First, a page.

February 2, 2023

SINGAPORE (September 8, 2022) – While Singapore continued to attract wealthy foreigners, global headwinds took a toll on the combined wealth of tycoons on the 2022 Forbes’ list of Singapore’s 50 richest. Their collective wealth fell by more than 20% to US$164 billion from a year ago. The complete list is available here as well as in the September issue of Forbes Asia.
Singapore’s reputation as a safe haven, burnished during the pandemic, has made it a magnet for the wealthy. The continuing influx of rich foreigners boosted the city-state’s property sector, driving up prices and rentals. The easing of border restrictions from April led to an uptick in international visitors, sending hotel rates soaring. Despite these positive trends, rising inflation and the global tech rout knocked down the combined wealth of Singapore’s 50 richest and the pecking order of the top five reflects post-pandemic realities.
Holding on to the No. 1 spot is Li Xiting, founder and chairman of Shenzhen Mindray Bio-Medical Electronics, though his wealth shrank by nearly a third to $15.6 billion. Shares of his medical device maker dropped on slower sales growth. The property recovery and new information on their real estate holdings propelled brothers Robert and Philip Ng to second place with $15.2 billion, up from $14.2 billion last year. The fortune of 95-year-old paints tycoon Goh Cheng Liang who controls Japan’s Nippon Paint Holdings is down 30% to $13 billion, though he remains at No. 3.
The tech sell-off more than halved the net worth of Facebook (since renamed Meta Platforms) cofounder Eduardo Saverin to $9.6 billion and he slipped two places to No. 4. Rounding out the top 5 with $9.3 billion is executive chairman of City Developments Limited, Kwek Leng Beng, up from $8.5 billion last year.
New York-listed gaming firm Sea, last year’s red-hot stock, plunged on increasing losses in its e-commerce arm, eroding the wealth of its three cofounders Forrest Li (No. 11, $4.2 billion), Gang Ye (No. 13, $2.8 billion) and David Chen (No. 48, $745 million) by more than 70% each—the biggest drop in percentage terms.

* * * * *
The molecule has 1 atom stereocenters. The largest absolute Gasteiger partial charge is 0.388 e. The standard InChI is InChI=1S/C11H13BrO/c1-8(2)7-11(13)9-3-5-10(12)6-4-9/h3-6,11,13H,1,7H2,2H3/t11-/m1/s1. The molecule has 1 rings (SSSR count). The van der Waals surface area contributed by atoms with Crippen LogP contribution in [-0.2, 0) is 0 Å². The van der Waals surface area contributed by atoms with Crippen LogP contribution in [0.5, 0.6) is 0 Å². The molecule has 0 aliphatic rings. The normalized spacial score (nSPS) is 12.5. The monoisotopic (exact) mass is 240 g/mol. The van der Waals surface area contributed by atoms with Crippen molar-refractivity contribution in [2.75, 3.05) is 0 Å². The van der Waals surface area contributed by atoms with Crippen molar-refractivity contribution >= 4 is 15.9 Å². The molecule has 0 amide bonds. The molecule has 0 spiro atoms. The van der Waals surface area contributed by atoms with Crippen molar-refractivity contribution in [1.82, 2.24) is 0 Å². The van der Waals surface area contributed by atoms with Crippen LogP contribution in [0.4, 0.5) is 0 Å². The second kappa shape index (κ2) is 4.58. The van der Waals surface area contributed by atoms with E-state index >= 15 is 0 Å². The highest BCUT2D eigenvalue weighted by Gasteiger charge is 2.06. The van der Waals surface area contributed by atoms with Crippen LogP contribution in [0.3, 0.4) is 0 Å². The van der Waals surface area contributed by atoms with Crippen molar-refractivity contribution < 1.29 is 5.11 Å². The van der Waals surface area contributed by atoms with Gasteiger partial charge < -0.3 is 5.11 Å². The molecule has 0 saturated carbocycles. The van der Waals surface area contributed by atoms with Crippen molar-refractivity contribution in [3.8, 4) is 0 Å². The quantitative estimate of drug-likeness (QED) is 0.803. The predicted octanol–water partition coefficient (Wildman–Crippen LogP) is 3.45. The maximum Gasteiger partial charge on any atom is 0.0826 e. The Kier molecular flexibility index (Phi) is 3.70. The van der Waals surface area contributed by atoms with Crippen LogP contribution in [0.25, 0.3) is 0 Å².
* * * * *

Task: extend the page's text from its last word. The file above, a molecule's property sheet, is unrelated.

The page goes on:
These steep declines far outweighed the net worth rise recorded by more than half the listees. Notable in this group is Min-Liang Tan (No. 43, $995 million), founder of Razer, who benefited from taking his gaming devices firm private. The hospitality sector recovery brought hotelier Michael Kum (No. 41, $1.02 billion) of M&L Hospitality back in the ranks after a year’s gap.
There are two newcomers this year, both with international roots. The richest entrant is Indonesia-born Leo Koguan (No. 7, $7.6 billion), cofounder and chairman of IT provider SHI International, who revealed last year that he was the third-largest individual shareholder in Tesla and is now an American citizen residing in Singapore. The second newcomer is France-born Laurent Junique (No. 47, $825 million), founder of Singapore-based call center and business process outsourcing firm TDCX, which listed last October on the New York Stock Exchange.
Three from last year dropped off, including Changpeng Zhao, founder of crypto exchange Binance, who was included among Singapore’s richest last year but has since moved to Dubai. Another high-profile absentee is Anthony Tan, cofounder of Grab Holdings, whose shares tumbled amid continuing losses.
The minimum net worth to make the list was $705 million, down from $735 million last year.
The top 10 richest in Singapore are:

The list was compiled using shareholding and financial information obtained from the families and individuals, stock exchanges, analysts and other sources. Unlike Forbes’ Billionaire rankings, this list includes family fortunes, including those shared among extended families such as that of Kwek Leng Beng and his cousins. Net worths are based on stock prices and exchange rates as of the close of markets on August 19, 2022. Private companies were valued based on similar companies that are publicly traded. The list can also include foreign citizens with business, residential or other ties to the country, or citizens who don’t reside in the country but have significant business or other ties to the country.
For more information, visit www.forbes.com/singapore.
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